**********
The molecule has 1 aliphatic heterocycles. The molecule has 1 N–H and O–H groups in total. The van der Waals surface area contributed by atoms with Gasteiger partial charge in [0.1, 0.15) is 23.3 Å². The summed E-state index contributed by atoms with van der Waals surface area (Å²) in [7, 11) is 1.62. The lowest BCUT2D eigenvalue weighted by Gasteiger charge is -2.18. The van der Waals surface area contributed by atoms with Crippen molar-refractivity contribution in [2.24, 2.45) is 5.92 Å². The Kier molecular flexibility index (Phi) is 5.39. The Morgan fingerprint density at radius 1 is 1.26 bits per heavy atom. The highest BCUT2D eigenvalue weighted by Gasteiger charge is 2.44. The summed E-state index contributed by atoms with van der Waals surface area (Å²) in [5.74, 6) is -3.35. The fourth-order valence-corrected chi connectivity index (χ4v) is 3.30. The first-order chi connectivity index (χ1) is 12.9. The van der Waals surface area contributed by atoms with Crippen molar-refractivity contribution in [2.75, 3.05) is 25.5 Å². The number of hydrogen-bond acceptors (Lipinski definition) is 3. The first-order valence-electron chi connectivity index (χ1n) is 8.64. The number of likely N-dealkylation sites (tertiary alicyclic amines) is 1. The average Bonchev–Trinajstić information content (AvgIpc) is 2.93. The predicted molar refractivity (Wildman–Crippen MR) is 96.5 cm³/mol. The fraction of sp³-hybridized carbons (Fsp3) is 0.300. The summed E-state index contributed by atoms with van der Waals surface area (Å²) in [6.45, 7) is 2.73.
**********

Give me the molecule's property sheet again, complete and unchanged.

The molecule has 1 aliphatic heterocycles. The molecule has 1 N–H and O–H groups in total. The van der Waals surface area contributed by atoms with Gasteiger partial charge in [0.1, 0.15) is 23.3 Å². The summed E-state index contributed by atoms with van der Waals surface area (Å²) in [7, 11) is 1.62. The lowest BCUT2D eigenvalue weighted by Gasteiger charge is -2.18. The van der Waals surface area contributed by atoms with Crippen molar-refractivity contribution in [2.24, 2.45) is 5.92 Å². The Kier molecular flexibility index (Phi) is 5.39. The Morgan fingerprint density at radius 1 is 1.26 bits per heavy atom. The highest BCUT2D eigenvalue weighted by Gasteiger charge is 2.44. The summed E-state index contributed by atoms with van der Waals surface area (Å²) in [5.74, 6) is -3.35. The fourth-order valence-corrected chi connectivity index (χ4v) is 3.30. The first-order chi connectivity index (χ1) is 12.9. The van der Waals surface area contributed by atoms with Crippen molar-refractivity contribution in [2.75, 3.05) is 25.5 Å². The number of hydrogen-bond acceptors (Lipinski definition) is 3. The first-order valence-electron chi connectivity index (χ1n) is 8.64. The number of likely N-dealkylation sites (tertiary alicyclic amines) is 1. The average Bonchev–Trinajstić information content (AvgIpc) is 2.93. The predicted molar refractivity (Wildman–Crippen MR) is 96.5 cm³/mol. The fraction of sp³-hybridized carbons (Fsp3) is 0.300. The summed E-state index contributed by atoms with van der Waals surface area (Å²) in [6.45, 7) is 2.73.